Boeing CEO addresses public on 737 MAX

Boeing executives are facing shareholders in public for the first time Monday since two fatal crashes led to the grounding of the latest version of its most popular aircraft, the 737 Max.

CEO Dennis Muilenburg, who is set to speak at Boeing’s annual shareholder meeting in Chicago, said in prepared remarks that the aerospace giant is making “steady progress” in implementing a software update that will enable the Federal Aviation Administration to certify the aircraft as safe, according to a statement he read at the meeting.

Almost 90 percent of the more than 50 airline and other operators have “experienced the software update themselves” during a simulator session, Muilenburg said. Test pilots have taken 146 flights in 737 Max aircraft totaling 246 hours of airtime with the new software, he noted.

Follow along for updates as Muilenburg addresses the public.

Safety “for everyone”

One shareholder asked what Boeing was doing to make safety processes more robust. “You don’t have to have 300-plus people die every time to find out something is unreliable,” the shareholder said.

Muilenburg said media reports that Boeing may have “rushed the 737 Max to market” were “simply is not true. It was a six-year development , 1600 test-flights of the airplane, 3700 flight hours of development on the Max so it was thorough and it was disciplined.”

Boeing is first offering standard computer training packages on the new 737 Max software “for everyone” and “then where it makes sense, augmentation with simulator training,” Muilenburg said in response to a question from a retired Air Force Lt. Colonel who also said he owned Southwest shares.

CEO has no plans to leave

When a reporter asked him if he’d considered resigning, Muilenburg said he intends to stay, focusing on “safety and quality and integrity.”

“I am strongly vested in that my clear intent is to continue to lead on safety and quality and integrity,” he said. “Its important to stress that. We deeply regret what happened with these accidents. It gets to the core of our company”

Earlier, a shareholder proposal to remove Muilenburg from his position as chairman of the board failed, with less than 40 percent of shareholders supporting the proposal.

It’s far from the first time that question has been posed. On an investor call last week, analysts asked if the outcome of the 737 Max and the ability to restore public trust were key to keeping both roles. Muilenburg said he believes in keeping the roles combined.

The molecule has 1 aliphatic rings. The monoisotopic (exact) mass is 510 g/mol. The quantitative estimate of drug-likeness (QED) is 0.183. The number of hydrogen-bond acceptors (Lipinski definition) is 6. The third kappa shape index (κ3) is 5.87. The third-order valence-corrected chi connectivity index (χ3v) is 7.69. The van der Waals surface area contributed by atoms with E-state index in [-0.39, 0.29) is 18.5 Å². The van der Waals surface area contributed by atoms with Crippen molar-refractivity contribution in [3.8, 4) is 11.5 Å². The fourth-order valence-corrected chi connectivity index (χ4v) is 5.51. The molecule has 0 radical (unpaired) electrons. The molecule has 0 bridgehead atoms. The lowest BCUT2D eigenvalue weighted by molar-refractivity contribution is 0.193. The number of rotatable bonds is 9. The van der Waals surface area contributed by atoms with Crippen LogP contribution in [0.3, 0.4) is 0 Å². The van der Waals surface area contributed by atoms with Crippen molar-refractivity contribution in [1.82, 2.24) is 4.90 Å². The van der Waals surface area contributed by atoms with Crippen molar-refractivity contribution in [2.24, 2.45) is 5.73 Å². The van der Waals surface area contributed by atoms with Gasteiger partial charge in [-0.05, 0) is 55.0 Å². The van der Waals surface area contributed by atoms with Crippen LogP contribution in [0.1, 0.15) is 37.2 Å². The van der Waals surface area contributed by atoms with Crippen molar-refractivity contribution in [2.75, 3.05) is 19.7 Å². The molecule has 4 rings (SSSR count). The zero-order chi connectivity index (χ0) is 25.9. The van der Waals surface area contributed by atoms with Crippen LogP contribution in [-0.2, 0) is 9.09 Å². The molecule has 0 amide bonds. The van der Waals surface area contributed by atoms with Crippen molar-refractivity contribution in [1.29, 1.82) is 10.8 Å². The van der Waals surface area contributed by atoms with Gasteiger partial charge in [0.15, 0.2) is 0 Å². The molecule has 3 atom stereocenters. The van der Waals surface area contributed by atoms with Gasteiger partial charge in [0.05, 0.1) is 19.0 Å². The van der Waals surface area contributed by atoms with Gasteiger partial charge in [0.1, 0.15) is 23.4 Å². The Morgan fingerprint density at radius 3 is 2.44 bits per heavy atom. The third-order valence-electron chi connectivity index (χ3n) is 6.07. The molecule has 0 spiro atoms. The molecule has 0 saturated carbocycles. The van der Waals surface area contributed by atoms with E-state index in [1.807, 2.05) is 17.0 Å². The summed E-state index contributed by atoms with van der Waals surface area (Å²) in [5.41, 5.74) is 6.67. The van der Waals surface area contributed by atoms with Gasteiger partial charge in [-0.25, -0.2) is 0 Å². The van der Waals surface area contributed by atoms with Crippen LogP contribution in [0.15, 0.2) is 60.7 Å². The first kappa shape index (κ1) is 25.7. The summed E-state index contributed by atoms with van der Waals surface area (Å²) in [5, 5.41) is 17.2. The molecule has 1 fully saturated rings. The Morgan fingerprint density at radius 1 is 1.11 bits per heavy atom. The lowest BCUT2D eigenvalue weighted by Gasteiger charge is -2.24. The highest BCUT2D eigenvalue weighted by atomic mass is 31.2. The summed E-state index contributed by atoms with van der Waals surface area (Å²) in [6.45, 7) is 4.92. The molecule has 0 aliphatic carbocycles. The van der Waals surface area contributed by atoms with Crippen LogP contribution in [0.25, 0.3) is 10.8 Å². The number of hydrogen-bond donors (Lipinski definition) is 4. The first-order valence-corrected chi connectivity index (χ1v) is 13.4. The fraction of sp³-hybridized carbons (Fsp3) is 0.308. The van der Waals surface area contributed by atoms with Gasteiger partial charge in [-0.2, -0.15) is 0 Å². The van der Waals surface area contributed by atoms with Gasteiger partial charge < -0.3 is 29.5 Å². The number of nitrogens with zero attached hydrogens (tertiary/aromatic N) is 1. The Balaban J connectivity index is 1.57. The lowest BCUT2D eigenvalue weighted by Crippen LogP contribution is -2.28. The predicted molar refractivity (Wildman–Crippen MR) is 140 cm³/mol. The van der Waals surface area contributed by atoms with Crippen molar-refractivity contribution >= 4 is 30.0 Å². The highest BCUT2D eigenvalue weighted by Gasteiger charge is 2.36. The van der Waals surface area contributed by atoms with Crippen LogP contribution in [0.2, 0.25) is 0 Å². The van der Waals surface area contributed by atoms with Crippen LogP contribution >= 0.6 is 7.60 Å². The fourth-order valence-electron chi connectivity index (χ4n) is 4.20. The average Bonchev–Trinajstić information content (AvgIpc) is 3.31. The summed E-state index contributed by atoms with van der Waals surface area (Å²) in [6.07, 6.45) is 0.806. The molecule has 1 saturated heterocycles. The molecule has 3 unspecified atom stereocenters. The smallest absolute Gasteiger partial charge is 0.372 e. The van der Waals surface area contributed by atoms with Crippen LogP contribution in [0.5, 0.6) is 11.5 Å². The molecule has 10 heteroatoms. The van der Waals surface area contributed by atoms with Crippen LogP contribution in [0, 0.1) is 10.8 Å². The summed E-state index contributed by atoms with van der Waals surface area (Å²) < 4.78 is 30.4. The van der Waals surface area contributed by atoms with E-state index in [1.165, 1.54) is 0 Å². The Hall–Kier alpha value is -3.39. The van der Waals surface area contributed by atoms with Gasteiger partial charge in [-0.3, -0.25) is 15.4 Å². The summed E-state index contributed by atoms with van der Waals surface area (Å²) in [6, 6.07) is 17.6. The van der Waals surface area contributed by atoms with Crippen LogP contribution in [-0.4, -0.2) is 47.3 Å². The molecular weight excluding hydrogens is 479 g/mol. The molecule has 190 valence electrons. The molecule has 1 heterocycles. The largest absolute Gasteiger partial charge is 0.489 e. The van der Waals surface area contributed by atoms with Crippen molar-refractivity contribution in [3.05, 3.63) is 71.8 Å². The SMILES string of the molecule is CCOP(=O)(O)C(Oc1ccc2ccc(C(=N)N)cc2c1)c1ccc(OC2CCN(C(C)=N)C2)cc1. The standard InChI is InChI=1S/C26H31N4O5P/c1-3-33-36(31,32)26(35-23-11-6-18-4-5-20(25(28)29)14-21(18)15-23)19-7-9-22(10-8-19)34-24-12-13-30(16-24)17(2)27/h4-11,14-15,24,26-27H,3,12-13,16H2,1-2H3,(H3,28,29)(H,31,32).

“I have daily communications with the board, both in my chairman role and in my CEO role,” Muilenburg said on the call. “We think that is the right, most effective structure for our company. And I think that’s, again, showing it to be the case even in the midst of this challenging situation.”

$260 million less revenue

Investment firm Raymond James estimates the 737 Max grounding will reduce revenue at Southwest Airlines, the largest U.S. user with 34 of the jets, by $260 million in the first quarter, while American Airlines will take an estimated $185 million hit in the second quarter.

American Airlines flies 24 of the 737 MAX jets, while United Airlines has 14. Raymond Jones also expects the grounding to result in reduced seating capacity during the summer, which can drive up airfare.

Safety “not optional”

“We don’t make safety features optional,” Muilenburg said in his prepared remarks. “Safety has been and always will be our top priority, and every one of our airplanes includes all of the safety features necessary for safe flight.”

4 whistleblower calls

Earlier on Monday, CBS News confirmed that the Federal Aviation Administration has received at least four calls from potential Boeing employee whistleblowers about issues with the company’s new 737 Max jetliner.

American Airlines pilots warned that Boeing draft training proposals don’t go far enough to address their concerns about training, according to written comments submitted to FAA and seen by Reuters, the news organization reported.

The Wall Street Journal on Sunday reported that Boeing didn’t tell Southwest Airlines, the biggest U.S. operator of 737 models, and other carriers about a safety feature found on earlier versions of the aircraft that warns pilots about malfunctioning sensors had been deactivated.

$1 billion in fixes

Boeing last week said costs tied to the global grounding of its 737 Max plane jumped $1 billion in the first quarter and withdrew its 2019 forecast as it works to get the aircraft re-certified.

The planemaker is trying to stem the damage from a halt in deliveries of the 737 Max after its grounding following two crashes that resulted in the deaths of 346 people — the March crash of an Ethiopian Airlines 737 Max flight and the October crash of a Lion Air flight.

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